What did you do with your COVID-19 economic impact payment (EIP)? If you're like most of the folks who responded to a U.S. Census Bureau survey, you used it to pay household bills.
Many in the White House and on Capitol Hill had hoped the funds would help jump-start the stalled economy and then keep it going as businesses started to reopen. Looks like that's a big sorry on both counts.
Instead, it appears, at least in this EIP stage, that many people need the COVID-19 government windfall, just as they do their usual tax refunds, to make ends meet.
Income affects use: Not surprisingly, again along the lines of usual tax refund usage studies, the latest Census Bureau Experimental Household Pulse Survey found that incomes affected people's plans for their coronavirus cash.
Households with incomes between $75,000 and $99,999 were more likely to use their stimulus payments to pay off debt or to add to savings, compared to households overall. More than a third of adults in these upper middle-class households reported that they would use the money to pay off debt or add to savings.
However, households with incomes of $25,000 or less, had more urgent uses for the payments. In this earnings demographic, 87.6 percent said they would use their stimulus payments to meet expenses.
Variety of needs: Those who spent the money did so on a variety of expenses, but day-to-day necessities were a major target.
About 80 percent of respondents who used the money to pay expenses reported that the money went toward purchasing food.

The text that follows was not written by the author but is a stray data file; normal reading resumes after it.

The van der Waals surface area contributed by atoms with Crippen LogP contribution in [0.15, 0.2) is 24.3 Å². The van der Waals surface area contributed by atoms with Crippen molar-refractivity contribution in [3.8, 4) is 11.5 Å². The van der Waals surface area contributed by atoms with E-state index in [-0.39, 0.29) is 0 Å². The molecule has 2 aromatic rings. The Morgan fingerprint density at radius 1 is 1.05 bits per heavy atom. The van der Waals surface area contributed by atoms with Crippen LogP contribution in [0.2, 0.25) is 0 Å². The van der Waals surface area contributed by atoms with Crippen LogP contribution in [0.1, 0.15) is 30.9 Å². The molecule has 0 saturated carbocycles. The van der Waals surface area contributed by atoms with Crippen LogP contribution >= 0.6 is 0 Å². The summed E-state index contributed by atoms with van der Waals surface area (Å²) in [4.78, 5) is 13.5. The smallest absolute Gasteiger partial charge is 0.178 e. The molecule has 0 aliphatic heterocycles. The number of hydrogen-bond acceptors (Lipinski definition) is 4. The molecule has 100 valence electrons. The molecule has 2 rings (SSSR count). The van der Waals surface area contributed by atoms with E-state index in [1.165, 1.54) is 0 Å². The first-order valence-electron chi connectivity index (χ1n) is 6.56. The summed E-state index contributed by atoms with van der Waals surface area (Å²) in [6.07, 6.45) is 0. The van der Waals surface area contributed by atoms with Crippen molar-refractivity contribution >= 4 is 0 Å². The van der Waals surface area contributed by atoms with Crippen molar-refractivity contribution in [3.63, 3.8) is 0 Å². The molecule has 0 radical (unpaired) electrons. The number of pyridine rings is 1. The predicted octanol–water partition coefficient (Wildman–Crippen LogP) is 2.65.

More than three-quarters, or 77.9 percent, said their COVID-19 payments went toward rent, mortgage and/or utilities, including gas, electricity, cable, internet and cellphone bills.
More than half, or 58.2 percent, of those who opted to spend their EIPs reported the money going toward household supplies and personal care products.
About a fifth, or 20.5 percent, said they bought clothing with the money.
A smaller portion, or 8.1 percent, said they spent or would spend the stimulus on items such as televisions, electronics, furniture and appliances or on recreational goods like fitness equipment, toys and games.
Survey targets, timing and goal: This latest Household Pulse Survey was sent to almost 1.2 million people, with 73,475 people responding the week of June 11-16.
The Census Bureau designed the Household Pulse Survey with input from five other federal agency partners that are part of the Federal Statistical System. They are the Bureau of Labor Statistics, the National Center for Health Statistics, the United States Department of Agriculture's Economic Research Service, the National Center for Education Statistics and the Department of Housing and Urban Development.
The goal of the collective group is to gather and disseminate data in near real-time to provide insights into how American households are faring during the COVID-19 pandemic.
So why there is a lot of data in conjunction with this latest Census Bureau survey, this week's By the Numbers figure is six in recognition of the half dozen federal agencies whose workers are pooling their resources during this extraordinary and extraordinarily trying time for all of us.
You also might find these items of interest:
- 6 reasons why your COVID stimulus amount was less than you expected
- IRS has distributed 152 million COVID-19 relief payments worth $258 billion
- Still waiting for your COVID payment? Here's how to get or track your money
|Coronavirus Caveat & More Information
In 2020, we're all dealing with extraordinary circumstances,
both in our daily lives and when it comes to our taxes.
The COVID-19 pandemic and efforts to reduce its transmission
and protect ourselves and our families means that,
for the most part, we're focusing on just getting through these trying days.
But life as we knew it before the coronavirus will return,
along with our mundane tax matters.
Here's hoping that happens soon!
In the meantime, you can find more on the virus and its effects on our taxes
by clicking Coronavirus (COVID-19) and Taxes.